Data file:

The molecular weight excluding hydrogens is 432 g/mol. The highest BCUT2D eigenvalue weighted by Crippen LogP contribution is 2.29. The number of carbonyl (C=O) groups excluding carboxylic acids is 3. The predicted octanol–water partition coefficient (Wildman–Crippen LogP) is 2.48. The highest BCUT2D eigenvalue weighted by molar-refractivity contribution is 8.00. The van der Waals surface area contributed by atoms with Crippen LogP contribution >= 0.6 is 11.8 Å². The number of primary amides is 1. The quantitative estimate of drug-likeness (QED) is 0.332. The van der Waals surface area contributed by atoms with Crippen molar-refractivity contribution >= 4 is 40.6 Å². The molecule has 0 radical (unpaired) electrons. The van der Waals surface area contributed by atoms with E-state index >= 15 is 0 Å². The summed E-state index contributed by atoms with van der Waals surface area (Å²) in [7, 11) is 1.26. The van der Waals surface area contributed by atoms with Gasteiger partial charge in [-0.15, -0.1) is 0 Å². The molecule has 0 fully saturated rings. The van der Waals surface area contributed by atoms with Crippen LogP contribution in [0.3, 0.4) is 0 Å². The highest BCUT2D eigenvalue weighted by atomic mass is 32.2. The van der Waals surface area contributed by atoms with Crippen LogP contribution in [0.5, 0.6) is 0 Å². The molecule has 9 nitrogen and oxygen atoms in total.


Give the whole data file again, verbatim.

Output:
The molecular weight excluding hydrogens is 432 g/mol. The highest BCUT2D eigenvalue weighted by Crippen LogP contribution is 2.29. The number of carbonyl (C=O) groups excluding carboxylic acids is 3. The predicted octanol–water partition coefficient (Wildman–Crippen LogP) is 2.48. The highest BCUT2D eigenvalue weighted by molar-refractivity contribution is 8.00. The van der Waals surface area contributed by atoms with Crippen LogP contribution >= 0.6 is 11.8 Å². The number of primary amides is 1. The quantitative estimate of drug-likeness (QED) is 0.332. The van der Waals surface area contributed by atoms with Crippen molar-refractivity contribution >= 4 is 40.6 Å². The molecule has 0 radical (unpaired) electrons. The van der Waals surface area contributed by atoms with E-state index >= 15 is 0 Å². The summed E-state index contributed by atoms with van der Waals surface area (Å²) in [7, 11) is 1.26. The van der Waals surface area contributed by atoms with Gasteiger partial charge in [-0.15, -0.1) is 0 Å². The molecule has 0 fully saturated rings. The van der Waals surface area contributed by atoms with Crippen LogP contribution in [0.3, 0.4) is 0 Å². The highest BCUT2D eigenvalue weighted by atomic mass is 32.2. The van der Waals surface area contributed by atoms with Crippen LogP contribution in [0.5, 0.6) is 0 Å². The molecule has 9 nitrogen and oxygen atoms in total.